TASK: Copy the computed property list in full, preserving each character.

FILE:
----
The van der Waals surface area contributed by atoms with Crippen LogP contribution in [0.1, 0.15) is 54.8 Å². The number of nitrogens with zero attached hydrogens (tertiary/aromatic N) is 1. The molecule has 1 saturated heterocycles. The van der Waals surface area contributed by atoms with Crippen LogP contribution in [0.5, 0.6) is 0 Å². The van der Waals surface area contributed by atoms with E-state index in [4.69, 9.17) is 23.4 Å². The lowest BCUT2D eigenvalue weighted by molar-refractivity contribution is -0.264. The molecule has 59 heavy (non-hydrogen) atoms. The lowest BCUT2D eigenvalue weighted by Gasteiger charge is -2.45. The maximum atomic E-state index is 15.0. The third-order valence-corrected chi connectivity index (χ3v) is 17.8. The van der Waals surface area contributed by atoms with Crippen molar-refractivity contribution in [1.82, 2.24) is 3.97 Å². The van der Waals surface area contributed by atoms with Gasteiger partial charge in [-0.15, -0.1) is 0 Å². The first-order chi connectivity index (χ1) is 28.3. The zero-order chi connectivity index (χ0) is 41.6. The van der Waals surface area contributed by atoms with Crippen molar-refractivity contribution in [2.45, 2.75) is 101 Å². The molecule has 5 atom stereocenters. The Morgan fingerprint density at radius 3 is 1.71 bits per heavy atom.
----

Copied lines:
The van der Waals surface area contributed by atoms with Crippen LogP contribution in [0.1, 0.15) is 54.8 Å². The number of nitrogens with zero attached hydrogens (tertiary/aromatic N) is 1. The molecule has 1 saturated heterocycles. The van der Waals surface area contributed by atoms with Crippen LogP contribution in [0.5, 0.6) is 0 Å². The van der Waals surface area contributed by atoms with E-state index in [4.69, 9.17) is 23.4 Å². The lowest BCUT2D eigenvalue weighted by molar-refractivity contribution is -0.264. The molecule has 59 heavy (non-hydrogen) atoms. The lowest BCUT2D eigenvalue weighted by Gasteiger charge is -2.45. The maximum atomic E-state index is 15.0. The third-order valence-corrected chi connectivity index (χ3v) is 17.8. The van der Waals surface area contributed by atoms with Crippen molar-refractivity contribution in [1.82, 2.24) is 3.97 Å². The van der Waals surface area contributed by atoms with Gasteiger partial charge in [-0.15, -0.1) is 0 Å². The first-order chi connectivity index (χ1) is 28.3. The zero-order chi connectivity index (χ0) is 41.6. The van der Waals surface area contributed by atoms with Crippen molar-refractivity contribution in [2.45, 2.75) is 101 Å². The molecule has 5 atom stereocenters. The Morgan fingerprint density at radius 3 is 1.71 bits per heavy atom.